If you had the opportunity to spend a week with someone with 15 years of experience in your domain, what would you hope to learn?
Less than a month after we wrapped up Lifehack Labs (our most multi-layered initiative to improve youth wellbeing yet) we were launched back into thinking deeply about Social Innovation and new approaches to tackling complex problem, with the arrival of Zaid Hassan.
We became aware of Zaid’s book ‘Social Labs Revolution’ before it was released, just as we were heading into a big year of work re-focusing Lifehack on blending design, entrepreneurship, social innovation and technology on improving youth wellbeing in Aotearoa. When the book was released, we consumed it in two days – it spoke to many of the core foundations and design principles of Lifehack’s work, and built on them with further insights and experience that could only come from 15 years of running these ‘spaces’ for tackling complex problems.
“Think of it like this – if I throw a pen across the room, it follows a straight path – the outcome is fairly definite as to what will happen. If I throw a live pigeon across the room, everything changes – it’s alive and we have no real idea where it will go or what it will do. Complex problems are characterised by this kind of emergent behaviour – trying to write a strategic plan for these kinds of situations is ineffective, they’re likely to be wrong. Yet that’s the dominant response around the world despite a 90%+ failure rate of these plans. The good news is that there’s a better approach – Social Labs are a strategic response for building probability of better outcomes in situations of complexity.”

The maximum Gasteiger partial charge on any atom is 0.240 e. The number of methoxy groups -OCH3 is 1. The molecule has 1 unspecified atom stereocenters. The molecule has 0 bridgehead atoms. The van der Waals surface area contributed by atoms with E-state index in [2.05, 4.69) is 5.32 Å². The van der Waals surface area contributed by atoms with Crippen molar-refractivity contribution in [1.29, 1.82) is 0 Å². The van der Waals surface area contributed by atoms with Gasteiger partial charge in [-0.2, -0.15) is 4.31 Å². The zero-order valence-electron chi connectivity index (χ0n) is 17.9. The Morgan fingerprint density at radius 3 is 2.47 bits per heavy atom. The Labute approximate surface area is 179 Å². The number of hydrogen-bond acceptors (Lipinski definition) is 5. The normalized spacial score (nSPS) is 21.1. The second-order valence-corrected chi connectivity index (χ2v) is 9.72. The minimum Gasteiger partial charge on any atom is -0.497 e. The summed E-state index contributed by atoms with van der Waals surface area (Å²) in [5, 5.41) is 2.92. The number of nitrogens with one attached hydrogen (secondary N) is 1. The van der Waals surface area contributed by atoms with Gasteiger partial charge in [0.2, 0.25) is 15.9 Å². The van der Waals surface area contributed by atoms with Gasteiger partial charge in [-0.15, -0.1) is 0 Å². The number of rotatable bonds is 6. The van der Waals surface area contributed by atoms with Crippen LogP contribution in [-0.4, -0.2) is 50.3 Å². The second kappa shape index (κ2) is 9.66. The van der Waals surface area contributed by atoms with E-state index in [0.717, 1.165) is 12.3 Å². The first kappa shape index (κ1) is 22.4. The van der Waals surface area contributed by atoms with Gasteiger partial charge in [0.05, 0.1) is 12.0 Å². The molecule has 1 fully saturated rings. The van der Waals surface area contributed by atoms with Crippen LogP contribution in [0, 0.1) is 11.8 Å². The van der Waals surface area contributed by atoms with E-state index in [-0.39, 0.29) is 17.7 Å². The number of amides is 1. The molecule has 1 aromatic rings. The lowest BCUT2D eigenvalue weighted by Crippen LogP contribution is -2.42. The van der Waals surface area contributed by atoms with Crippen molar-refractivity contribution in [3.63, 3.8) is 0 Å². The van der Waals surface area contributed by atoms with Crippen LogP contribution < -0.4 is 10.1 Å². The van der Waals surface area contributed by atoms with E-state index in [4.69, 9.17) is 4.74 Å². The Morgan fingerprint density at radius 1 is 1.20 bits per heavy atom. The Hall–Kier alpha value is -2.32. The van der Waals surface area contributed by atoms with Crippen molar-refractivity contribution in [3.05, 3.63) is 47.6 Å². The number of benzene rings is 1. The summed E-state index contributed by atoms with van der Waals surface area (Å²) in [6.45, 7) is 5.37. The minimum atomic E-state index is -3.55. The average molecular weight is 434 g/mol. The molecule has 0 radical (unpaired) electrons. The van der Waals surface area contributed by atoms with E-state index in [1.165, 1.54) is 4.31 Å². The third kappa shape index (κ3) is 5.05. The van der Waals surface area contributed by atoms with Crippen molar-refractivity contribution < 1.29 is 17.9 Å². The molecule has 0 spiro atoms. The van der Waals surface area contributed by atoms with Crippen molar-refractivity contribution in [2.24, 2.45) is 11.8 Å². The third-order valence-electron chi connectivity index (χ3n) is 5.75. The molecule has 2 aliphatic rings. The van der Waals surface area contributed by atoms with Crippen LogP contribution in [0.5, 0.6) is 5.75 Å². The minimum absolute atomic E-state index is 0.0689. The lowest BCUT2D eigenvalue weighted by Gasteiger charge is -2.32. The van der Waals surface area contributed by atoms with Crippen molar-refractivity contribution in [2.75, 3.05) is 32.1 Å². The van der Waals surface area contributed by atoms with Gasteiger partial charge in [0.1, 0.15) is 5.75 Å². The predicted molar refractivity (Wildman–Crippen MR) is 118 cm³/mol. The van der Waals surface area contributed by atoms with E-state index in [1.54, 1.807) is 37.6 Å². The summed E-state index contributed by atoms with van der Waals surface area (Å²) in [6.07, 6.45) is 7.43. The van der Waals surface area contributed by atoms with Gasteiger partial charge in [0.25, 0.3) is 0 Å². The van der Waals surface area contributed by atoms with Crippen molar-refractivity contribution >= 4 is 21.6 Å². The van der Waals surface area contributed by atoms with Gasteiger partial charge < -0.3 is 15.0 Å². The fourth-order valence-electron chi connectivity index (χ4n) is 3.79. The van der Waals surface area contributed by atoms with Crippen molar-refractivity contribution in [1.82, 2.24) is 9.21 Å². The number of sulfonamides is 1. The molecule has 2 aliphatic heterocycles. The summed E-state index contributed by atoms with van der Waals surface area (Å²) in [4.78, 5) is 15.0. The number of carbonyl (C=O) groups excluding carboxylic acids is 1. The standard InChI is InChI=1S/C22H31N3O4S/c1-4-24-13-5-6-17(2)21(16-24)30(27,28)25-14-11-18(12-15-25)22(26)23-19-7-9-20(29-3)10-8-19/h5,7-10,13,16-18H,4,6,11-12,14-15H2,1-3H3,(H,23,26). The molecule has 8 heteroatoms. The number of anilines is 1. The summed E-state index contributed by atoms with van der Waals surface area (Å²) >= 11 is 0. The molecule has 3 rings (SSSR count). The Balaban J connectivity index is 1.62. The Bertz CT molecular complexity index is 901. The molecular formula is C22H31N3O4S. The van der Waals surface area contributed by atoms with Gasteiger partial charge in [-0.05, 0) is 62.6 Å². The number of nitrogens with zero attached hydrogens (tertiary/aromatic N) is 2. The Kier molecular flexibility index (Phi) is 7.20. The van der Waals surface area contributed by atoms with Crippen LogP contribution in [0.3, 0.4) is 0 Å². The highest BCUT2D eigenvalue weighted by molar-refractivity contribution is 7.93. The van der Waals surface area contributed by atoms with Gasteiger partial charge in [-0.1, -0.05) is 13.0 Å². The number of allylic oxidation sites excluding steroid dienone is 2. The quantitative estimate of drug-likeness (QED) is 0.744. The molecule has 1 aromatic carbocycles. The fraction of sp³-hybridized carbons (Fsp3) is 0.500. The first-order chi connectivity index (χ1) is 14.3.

Watch a recording of Zaid’s explanation about Social Labs here:
Here’s some insights from the public workshop Zaid ran in Wellington:
Social Labs are much more than just a physical space, a set of methodologies or tools, or a group getting together to talk about problems. They are a practice.
We also learnt a little more about how Zaid has used impact evaluation over the last 10 years. These ideas formed the basis of our evaluation this year in Lifehack – they were vital to help us recognise and communicate the variety of outputs from our work. In addition to this we recognised the importance of baking in regular feedback loops of this evaluation into the design of Lifehack’s tactics throughout the year to keep us in the mindset of continuous improvement.
With this insight, we recognised how social labs practice can be open to and optimised for emergence. There is a strong thread in this work of co-creating outcomes with the people who will benefit from them and the Labs teams with a variety of skills. This thread is important as it focuses on how we collaborate with one another, allowing new – potentially previously unthought of – projects and solutions to emerge from these unique groups of people. If this concept excites you, then you should take a look at the upcoming course “U-Lab – Transforming Business, Society & Self” – it’s being run by a collaborator of Zaid’s – Otto Scharmer and his team at MIT.
The work of Otto Scharmer and the Presencing Institute has focused in part on a new way of being as we move from an industrial era society into a new chapter. It has had a large effect on our work, where we try to create ego-less spaces, engage in rigorous critique, and invite people to be their whole selves – open, honest & vulnerable.
We were reminded by Zaid that really in this work, there are no experts. There is simply a growing movement of people who recognise that we need to find a way to work deeper yet more nimbly together, if we’re going to work on complex problems such as youth mental health and wellbeing in Aotearoa.
If you’re keen to get your hands on a copy of Zaid Hassan’s book “Social Labs Revolution”, then enter our competition!